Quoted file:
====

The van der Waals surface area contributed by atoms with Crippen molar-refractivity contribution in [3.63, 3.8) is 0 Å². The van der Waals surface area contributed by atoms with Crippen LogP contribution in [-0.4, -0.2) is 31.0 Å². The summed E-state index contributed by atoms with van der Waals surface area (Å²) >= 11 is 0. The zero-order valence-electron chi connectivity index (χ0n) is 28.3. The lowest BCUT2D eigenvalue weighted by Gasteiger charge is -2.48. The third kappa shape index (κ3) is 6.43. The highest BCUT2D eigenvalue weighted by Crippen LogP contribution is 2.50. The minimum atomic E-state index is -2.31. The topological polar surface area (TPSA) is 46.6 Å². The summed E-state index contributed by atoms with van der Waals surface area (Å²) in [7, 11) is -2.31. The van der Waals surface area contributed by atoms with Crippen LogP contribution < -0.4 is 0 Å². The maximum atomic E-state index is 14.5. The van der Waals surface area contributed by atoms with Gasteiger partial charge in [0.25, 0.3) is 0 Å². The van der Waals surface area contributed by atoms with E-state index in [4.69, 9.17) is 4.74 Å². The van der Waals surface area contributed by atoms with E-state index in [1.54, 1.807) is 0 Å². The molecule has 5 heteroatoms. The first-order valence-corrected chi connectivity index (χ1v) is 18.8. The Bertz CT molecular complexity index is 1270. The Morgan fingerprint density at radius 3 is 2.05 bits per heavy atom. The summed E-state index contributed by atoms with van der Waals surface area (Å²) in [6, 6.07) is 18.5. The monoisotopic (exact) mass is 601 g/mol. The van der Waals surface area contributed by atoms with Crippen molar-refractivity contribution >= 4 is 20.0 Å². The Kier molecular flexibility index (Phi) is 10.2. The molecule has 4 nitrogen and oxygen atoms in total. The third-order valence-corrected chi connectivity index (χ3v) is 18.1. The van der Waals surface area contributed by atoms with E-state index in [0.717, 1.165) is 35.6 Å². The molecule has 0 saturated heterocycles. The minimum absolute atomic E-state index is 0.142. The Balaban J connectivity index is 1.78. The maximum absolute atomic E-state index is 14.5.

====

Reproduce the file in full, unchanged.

The van der Waals surface area contributed by atoms with Crippen molar-refractivity contribution in [3.63, 3.8) is 0 Å². The van der Waals surface area contributed by atoms with Crippen LogP contribution in [-0.4, -0.2) is 31.0 Å². The summed E-state index contributed by atoms with van der Waals surface area (Å²) >= 11 is 0. The zero-order valence-electron chi connectivity index (χ0n) is 28.3. The lowest BCUT2D eigenvalue weighted by Gasteiger charge is -2.48. The third kappa shape index (κ3) is 6.43. The highest BCUT2D eigenvalue weighted by Crippen LogP contribution is 2.50. The minimum atomic E-state index is -2.31. The topological polar surface area (TPSA) is 46.6 Å². The summed E-state index contributed by atoms with van der Waals surface area (Å²) in [7, 11) is -2.31. The van der Waals surface area contributed by atoms with Crippen LogP contribution < -0.4 is 0 Å². The maximum atomic E-state index is 14.5. The van der Waals surface area contributed by atoms with Gasteiger partial charge in [0.25, 0.3) is 0 Å². The van der Waals surface area contributed by atoms with E-state index in [4.69, 9.17) is 4.74 Å². The van der Waals surface area contributed by atoms with E-state index in [1.54, 1.807) is 0 Å². The molecule has 5 heteroatoms. The first-order valence-corrected chi connectivity index (χ1v) is 18.8. The Bertz CT molecular complexity index is 1270. The Morgan fingerprint density at radius 3 is 2.05 bits per heavy atom. The summed E-state index contributed by atoms with van der Waals surface area (Å²) in [6, 6.07) is 18.5. The monoisotopic (exact) mass is 601 g/mol. The van der Waals surface area contributed by atoms with Crippen molar-refractivity contribution >= 4 is 20.0 Å². The Kier molecular flexibility index (Phi) is 10.2. The molecule has 4 nitrogen and oxygen atoms in total. The third-order valence-corrected chi connectivity index (χ3v) is 18.1. The van der Waals surface area contributed by atoms with E-state index in [0.717, 1.165) is 35.6 Å². The molecule has 0 saturated heterocycles. The minimum absolute atomic E-state index is 0.142. The Balaban J connectivity index is 1.78. The maximum absolute atomic E-state index is 14.5.